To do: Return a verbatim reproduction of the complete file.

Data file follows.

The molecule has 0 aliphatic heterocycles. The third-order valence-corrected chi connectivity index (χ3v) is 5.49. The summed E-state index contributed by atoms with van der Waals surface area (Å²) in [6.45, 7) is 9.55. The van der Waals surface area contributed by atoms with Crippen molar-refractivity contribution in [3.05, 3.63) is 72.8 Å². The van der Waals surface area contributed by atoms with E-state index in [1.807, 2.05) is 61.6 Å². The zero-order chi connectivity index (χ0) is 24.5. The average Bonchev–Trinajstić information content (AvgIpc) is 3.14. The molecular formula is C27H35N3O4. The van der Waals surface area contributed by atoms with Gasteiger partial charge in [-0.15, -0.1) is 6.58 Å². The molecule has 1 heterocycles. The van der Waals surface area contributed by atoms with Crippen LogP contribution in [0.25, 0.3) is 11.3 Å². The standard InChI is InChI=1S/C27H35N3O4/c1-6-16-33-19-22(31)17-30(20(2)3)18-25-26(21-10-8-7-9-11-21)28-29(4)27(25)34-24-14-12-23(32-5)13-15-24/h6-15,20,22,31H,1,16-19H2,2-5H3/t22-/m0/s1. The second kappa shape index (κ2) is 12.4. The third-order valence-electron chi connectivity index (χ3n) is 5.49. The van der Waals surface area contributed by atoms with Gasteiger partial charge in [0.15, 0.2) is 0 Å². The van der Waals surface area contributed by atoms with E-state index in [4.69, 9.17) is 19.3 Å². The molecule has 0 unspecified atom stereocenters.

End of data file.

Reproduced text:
The molecule has 0 aliphatic heterocycles. The third-order valence-corrected chi connectivity index (χ3v) is 5.49. The summed E-state index contributed by atoms with van der Waals surface area (Å²) in [6.45, 7) is 9.55. The van der Waals surface area contributed by atoms with Crippen molar-refractivity contribution in [3.05, 3.63) is 72.8 Å². The van der Waals surface area contributed by atoms with E-state index in [1.807, 2.05) is 61.6 Å². The zero-order chi connectivity index (χ0) is 24.5. The average Bonchev–Trinajstić information content (AvgIpc) is 3.14. The molecular formula is C27H35N3O4. The van der Waals surface area contributed by atoms with Gasteiger partial charge in [-0.15, -0.1) is 6.58 Å². The molecule has 1 heterocycles. The van der Waals surface area contributed by atoms with Crippen LogP contribution in [0.25, 0.3) is 11.3 Å². The standard InChI is InChI=1S/C27H35N3O4/c1-6-16-33-19-22(31)17-30(20(2)3)18-25-26(21-10-8-7-9-11-21)28-29(4)27(25)34-24-14-12-23(32-5)13-15-24/h6-15,20,22,31H,1,16-19H2,2-5H3/t22-/m0/s1. The second kappa shape index (κ2) is 12.4. The third-order valence-electron chi connectivity index (χ3n) is 5.49. The van der Waals surface area contributed by atoms with Gasteiger partial charge in [0.15, 0.2) is 0 Å². The van der Waals surface area contributed by atoms with E-state index in [4.69, 9.17) is 19.3 Å². The molecule has 0 unspecified atom stereocenters.